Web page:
Mammals Cannot Evolve Fast Enough to Escape Extinction Crisis
Nature’s defence mechanism, evolution, cannot keep up with the extermination of species by humans. If conservation efforts are not improved, so many mammal species will go extinct in the next five decades that nature will need 3-5 million years to recover.
We humans are exterminating animal and plant species so quickly that nature’s built-in defence mechanism, evolution, cannot keep up. A team of researchers has calculated that if current conservation efforts are not improved, so many mammal species will become extinct during the next five decades that nature will need 3-5 million years to recover.
There have been five upheavals over the past 450 million years when the environment on our planet has changed so dramatically that the majority of Earth’s plant and animal species became extinct. The last mass extinction event was caused by a giant asteroid impact on Mexico, just after large volcanic eruptions in what is now India, and saw the end of the dinosaurs and ammonites. After each mass extinction, evolution has slowly filled in the gaps with new species. Mammals took advantage of the last extinction event but now just one species, Homo sapiens, has come to so dominate other species that it is causing the next mass extinction. For the first time, it is not caused by natural disasters, it is being caused by us.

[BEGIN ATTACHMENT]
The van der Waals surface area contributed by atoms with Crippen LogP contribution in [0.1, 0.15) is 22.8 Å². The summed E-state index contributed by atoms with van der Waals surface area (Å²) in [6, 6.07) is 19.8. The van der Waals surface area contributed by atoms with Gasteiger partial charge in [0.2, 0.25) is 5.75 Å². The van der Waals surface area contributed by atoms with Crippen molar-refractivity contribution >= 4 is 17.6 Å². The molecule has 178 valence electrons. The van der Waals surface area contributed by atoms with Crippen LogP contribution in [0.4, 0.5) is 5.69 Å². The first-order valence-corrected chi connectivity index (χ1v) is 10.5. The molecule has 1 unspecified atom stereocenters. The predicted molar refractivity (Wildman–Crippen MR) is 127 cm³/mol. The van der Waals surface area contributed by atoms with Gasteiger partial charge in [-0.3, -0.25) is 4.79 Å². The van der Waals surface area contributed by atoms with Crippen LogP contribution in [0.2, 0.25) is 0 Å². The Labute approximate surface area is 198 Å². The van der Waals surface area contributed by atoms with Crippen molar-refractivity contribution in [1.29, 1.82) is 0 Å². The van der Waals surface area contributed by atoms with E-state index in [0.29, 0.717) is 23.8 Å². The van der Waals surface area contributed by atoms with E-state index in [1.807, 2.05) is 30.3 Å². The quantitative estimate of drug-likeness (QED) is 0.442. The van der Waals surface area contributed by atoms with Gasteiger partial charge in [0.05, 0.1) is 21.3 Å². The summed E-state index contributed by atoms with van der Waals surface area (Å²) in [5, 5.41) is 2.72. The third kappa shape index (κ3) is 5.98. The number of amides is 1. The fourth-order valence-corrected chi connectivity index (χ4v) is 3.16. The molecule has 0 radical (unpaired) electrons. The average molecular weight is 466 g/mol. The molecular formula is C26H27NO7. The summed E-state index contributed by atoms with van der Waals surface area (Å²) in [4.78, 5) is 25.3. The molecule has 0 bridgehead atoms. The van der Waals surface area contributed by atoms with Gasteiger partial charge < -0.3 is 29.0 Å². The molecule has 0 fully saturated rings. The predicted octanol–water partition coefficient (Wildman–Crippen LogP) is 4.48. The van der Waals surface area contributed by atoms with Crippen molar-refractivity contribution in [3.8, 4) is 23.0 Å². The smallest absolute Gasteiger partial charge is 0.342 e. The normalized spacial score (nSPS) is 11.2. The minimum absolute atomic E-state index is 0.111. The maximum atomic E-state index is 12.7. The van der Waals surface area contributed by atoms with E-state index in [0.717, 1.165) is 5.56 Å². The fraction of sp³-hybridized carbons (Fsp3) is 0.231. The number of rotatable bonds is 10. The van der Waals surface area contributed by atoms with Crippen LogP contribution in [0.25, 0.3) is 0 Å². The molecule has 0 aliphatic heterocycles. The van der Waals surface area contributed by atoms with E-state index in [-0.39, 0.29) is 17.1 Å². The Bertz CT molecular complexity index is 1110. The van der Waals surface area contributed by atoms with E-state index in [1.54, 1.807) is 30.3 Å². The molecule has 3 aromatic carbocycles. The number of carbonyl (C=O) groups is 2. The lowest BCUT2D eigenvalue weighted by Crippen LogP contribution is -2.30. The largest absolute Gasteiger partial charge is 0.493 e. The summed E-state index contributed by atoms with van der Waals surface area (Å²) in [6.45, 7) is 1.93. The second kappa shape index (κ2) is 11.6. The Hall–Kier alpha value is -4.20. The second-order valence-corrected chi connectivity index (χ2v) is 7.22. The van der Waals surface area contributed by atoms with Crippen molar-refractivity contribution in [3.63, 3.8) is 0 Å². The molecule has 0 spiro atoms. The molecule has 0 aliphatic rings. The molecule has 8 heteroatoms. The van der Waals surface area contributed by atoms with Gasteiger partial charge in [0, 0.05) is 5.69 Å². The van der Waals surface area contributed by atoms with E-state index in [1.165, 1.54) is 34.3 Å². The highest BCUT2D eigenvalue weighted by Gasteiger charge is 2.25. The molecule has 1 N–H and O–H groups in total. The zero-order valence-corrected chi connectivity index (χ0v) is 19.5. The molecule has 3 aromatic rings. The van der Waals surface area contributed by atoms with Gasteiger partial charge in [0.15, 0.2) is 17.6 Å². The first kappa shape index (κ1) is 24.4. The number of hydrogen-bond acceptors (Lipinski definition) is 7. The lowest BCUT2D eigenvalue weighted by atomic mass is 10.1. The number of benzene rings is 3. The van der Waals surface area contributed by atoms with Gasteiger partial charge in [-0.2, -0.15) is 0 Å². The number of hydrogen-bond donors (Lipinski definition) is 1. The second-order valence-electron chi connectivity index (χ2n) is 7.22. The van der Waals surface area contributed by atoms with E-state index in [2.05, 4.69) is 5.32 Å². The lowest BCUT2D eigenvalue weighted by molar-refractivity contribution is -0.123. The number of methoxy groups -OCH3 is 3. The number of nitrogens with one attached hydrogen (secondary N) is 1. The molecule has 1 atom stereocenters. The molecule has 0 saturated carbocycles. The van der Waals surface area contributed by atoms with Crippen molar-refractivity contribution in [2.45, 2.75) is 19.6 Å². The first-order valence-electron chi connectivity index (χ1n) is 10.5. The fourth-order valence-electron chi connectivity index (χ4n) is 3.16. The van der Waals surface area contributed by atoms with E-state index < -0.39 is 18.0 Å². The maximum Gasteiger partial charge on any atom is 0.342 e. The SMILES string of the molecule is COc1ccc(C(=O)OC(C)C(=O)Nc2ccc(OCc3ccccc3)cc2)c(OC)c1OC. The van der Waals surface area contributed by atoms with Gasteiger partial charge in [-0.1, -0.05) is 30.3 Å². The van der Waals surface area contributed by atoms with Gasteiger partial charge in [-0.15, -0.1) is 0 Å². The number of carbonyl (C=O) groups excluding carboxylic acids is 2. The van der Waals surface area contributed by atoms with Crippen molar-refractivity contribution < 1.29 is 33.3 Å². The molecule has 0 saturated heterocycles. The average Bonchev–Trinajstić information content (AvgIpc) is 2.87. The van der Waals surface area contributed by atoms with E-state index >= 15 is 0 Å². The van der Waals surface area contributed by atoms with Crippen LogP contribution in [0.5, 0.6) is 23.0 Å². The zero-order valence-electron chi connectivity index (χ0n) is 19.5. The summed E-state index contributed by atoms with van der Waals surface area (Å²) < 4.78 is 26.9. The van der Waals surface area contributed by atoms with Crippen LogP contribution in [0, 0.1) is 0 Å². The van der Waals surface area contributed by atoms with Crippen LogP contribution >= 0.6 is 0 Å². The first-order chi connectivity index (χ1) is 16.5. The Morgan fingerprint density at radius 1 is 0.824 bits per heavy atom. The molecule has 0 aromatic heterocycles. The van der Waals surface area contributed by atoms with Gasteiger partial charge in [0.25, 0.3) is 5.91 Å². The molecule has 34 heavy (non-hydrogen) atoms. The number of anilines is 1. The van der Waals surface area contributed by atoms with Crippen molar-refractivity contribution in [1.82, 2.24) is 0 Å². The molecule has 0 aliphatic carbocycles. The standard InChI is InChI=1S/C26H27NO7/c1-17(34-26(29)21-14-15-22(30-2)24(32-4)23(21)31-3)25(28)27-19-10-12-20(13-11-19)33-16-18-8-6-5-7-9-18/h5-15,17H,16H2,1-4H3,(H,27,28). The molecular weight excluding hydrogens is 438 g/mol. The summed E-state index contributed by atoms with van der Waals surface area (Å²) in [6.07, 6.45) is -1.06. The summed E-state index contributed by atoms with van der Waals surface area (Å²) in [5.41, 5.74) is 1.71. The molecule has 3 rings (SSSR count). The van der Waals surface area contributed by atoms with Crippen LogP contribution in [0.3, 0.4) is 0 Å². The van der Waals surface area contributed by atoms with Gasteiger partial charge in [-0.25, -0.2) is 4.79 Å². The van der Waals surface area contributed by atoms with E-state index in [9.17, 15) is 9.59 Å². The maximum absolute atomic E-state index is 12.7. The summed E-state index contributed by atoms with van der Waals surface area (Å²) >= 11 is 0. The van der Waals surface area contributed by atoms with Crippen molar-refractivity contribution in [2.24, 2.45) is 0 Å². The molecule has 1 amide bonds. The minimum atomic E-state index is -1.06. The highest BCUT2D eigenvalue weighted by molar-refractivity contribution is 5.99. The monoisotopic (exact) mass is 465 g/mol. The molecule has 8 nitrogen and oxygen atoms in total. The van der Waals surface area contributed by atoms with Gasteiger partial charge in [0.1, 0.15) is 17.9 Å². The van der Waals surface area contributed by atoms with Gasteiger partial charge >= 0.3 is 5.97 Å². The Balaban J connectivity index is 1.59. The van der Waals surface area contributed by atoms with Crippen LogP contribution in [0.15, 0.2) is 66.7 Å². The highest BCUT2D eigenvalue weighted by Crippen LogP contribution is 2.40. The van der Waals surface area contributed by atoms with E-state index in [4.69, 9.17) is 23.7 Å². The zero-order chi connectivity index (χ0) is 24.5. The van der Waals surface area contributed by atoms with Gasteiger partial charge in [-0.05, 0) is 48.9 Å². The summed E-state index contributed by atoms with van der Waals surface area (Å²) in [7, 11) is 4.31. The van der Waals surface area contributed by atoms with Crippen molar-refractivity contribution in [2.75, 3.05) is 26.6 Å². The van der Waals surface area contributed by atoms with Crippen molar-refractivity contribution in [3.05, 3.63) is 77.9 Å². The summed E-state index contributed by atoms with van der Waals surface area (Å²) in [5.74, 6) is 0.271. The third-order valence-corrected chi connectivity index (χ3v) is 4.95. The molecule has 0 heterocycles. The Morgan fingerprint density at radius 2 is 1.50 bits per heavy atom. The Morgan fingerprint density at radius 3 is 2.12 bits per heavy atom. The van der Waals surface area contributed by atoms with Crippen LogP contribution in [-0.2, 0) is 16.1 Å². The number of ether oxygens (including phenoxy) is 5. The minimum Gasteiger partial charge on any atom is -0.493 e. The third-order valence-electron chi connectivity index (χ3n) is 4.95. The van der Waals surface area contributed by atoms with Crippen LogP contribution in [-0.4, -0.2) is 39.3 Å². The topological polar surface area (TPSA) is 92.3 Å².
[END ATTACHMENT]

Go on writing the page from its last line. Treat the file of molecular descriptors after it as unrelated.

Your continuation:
Overpopulation and overconsumption by humans is the reason why we are in the midst of the sixth mass extinction event. Scientists have described a “biological annihilation” of wildlife in recent decades, as species populations fall and their habitat shrinks. Billions of populations of mammals, birds, reptiles and amphibians have been lost all over the planet. Extinctions are occurring at a much faster rate than the natural ‘background’ rate of extinction, and researchers from Aarhus University and the University of Gothenburg have calculated that the extinctions are moving too rapidly for evolution to keep up.